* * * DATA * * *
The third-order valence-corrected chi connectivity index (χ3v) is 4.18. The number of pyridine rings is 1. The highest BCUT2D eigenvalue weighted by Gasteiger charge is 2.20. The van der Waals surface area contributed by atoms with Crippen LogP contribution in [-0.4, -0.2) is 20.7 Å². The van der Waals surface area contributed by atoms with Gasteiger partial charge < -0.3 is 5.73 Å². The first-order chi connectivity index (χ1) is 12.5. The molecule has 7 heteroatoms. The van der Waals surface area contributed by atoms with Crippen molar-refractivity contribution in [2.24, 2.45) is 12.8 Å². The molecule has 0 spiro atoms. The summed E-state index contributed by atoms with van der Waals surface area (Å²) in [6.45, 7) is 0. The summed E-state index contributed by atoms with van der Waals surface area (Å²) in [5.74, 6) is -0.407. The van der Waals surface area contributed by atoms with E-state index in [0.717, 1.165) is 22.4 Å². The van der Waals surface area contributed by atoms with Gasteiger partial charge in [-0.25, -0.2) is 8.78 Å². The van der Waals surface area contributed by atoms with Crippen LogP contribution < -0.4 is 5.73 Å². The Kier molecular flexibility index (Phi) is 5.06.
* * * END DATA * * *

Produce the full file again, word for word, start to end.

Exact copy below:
The third-order valence-corrected chi connectivity index (χ3v) is 4.18. The number of pyridine rings is 1. The highest BCUT2D eigenvalue weighted by Gasteiger charge is 2.20. The van der Waals surface area contributed by atoms with Crippen LogP contribution in [-0.4, -0.2) is 20.7 Å². The van der Waals surface area contributed by atoms with Gasteiger partial charge < -0.3 is 5.73 Å². The first-order chi connectivity index (χ1) is 12.5. The molecule has 7 heteroatoms. The van der Waals surface area contributed by atoms with Crippen molar-refractivity contribution in [2.24, 2.45) is 12.8 Å². The molecule has 0 spiro atoms. The summed E-state index contributed by atoms with van der Waals surface area (Å²) in [6.45, 7) is 0. The summed E-state index contributed by atoms with van der Waals surface area (Å²) in [5.74, 6) is -0.407. The van der Waals surface area contributed by atoms with E-state index in [0.717, 1.165) is 22.4 Å². The van der Waals surface area contributed by atoms with Gasteiger partial charge in [-0.25, -0.2) is 8.78 Å². The van der Waals surface area contributed by atoms with Crippen LogP contribution < -0.4 is 5.73 Å². The Kier molecular flexibility index (Phi) is 5.06.